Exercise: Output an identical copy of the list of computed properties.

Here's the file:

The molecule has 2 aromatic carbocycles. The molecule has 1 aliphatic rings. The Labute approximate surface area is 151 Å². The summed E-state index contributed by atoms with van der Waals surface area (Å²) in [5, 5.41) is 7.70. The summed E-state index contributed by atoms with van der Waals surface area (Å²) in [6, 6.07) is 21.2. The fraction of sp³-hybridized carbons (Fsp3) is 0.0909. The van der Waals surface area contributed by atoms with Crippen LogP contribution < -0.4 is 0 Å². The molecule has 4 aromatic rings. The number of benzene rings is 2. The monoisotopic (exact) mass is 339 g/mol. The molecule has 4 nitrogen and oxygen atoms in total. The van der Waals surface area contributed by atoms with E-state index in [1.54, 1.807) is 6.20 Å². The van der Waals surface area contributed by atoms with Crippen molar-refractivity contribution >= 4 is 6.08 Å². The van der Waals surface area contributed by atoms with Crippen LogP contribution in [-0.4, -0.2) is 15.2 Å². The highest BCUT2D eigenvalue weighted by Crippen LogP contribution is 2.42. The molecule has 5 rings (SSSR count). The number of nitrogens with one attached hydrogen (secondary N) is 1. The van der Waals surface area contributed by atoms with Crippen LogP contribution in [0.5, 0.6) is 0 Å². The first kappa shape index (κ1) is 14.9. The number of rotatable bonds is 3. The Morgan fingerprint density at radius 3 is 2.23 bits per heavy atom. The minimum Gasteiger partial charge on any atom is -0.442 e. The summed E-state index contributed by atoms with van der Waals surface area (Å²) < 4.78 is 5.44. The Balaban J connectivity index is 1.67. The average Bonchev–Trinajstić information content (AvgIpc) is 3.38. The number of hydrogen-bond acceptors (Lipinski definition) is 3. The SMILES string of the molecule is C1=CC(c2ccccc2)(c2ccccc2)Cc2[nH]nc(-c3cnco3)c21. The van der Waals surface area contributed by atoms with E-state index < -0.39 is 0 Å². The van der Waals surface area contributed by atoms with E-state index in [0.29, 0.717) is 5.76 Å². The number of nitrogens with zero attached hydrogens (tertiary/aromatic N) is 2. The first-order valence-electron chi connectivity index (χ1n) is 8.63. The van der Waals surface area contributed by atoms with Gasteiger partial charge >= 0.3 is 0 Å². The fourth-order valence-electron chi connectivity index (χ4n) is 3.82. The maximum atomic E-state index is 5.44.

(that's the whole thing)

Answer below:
The molecule has 2 aromatic carbocycles. The molecule has 1 aliphatic rings. The Labute approximate surface area is 151 Å². The summed E-state index contributed by atoms with van der Waals surface area (Å²) in [5, 5.41) is 7.70. The summed E-state index contributed by atoms with van der Waals surface area (Å²) in [6, 6.07) is 21.2. The fraction of sp³-hybridized carbons (Fsp3) is 0.0909. The van der Waals surface area contributed by atoms with Crippen LogP contribution < -0.4 is 0 Å². The molecule has 4 aromatic rings. The number of benzene rings is 2. The monoisotopic (exact) mass is 339 g/mol. The molecule has 4 nitrogen and oxygen atoms in total. The van der Waals surface area contributed by atoms with E-state index in [1.54, 1.807) is 6.20 Å². The van der Waals surface area contributed by atoms with Crippen molar-refractivity contribution >= 4 is 6.08 Å². The van der Waals surface area contributed by atoms with Crippen LogP contribution in [-0.4, -0.2) is 15.2 Å². The highest BCUT2D eigenvalue weighted by Crippen LogP contribution is 2.42. The molecule has 5 rings (SSSR count). The number of nitrogens with one attached hydrogen (secondary N) is 1. The van der Waals surface area contributed by atoms with Crippen LogP contribution in [0.5, 0.6) is 0 Å². The first kappa shape index (κ1) is 14.9. The number of rotatable bonds is 3. The Morgan fingerprint density at radius 3 is 2.23 bits per heavy atom. The minimum Gasteiger partial charge on any atom is -0.442 e. The summed E-state index contributed by atoms with van der Waals surface area (Å²) < 4.78 is 5.44. The Balaban J connectivity index is 1.67. The average Bonchev–Trinajstić information content (AvgIpc) is 3.38. The number of hydrogen-bond acceptors (Lipinski definition) is 3. The SMILES string of the molecule is C1=CC(c2ccccc2)(c2ccccc2)Cc2[nH]nc(-c3cnco3)c21. The van der Waals surface area contributed by atoms with E-state index < -0.39 is 0 Å². The van der Waals surface area contributed by atoms with E-state index in [0.29, 0.717) is 5.76 Å². The number of nitrogens with zero attached hydrogens (tertiary/aromatic N) is 2. The first-order valence-electron chi connectivity index (χ1n) is 8.63. The van der Waals surface area contributed by atoms with Gasteiger partial charge >= 0.3 is 0 Å². The fourth-order valence-electron chi connectivity index (χ4n) is 3.82. The maximum atomic E-state index is 5.44.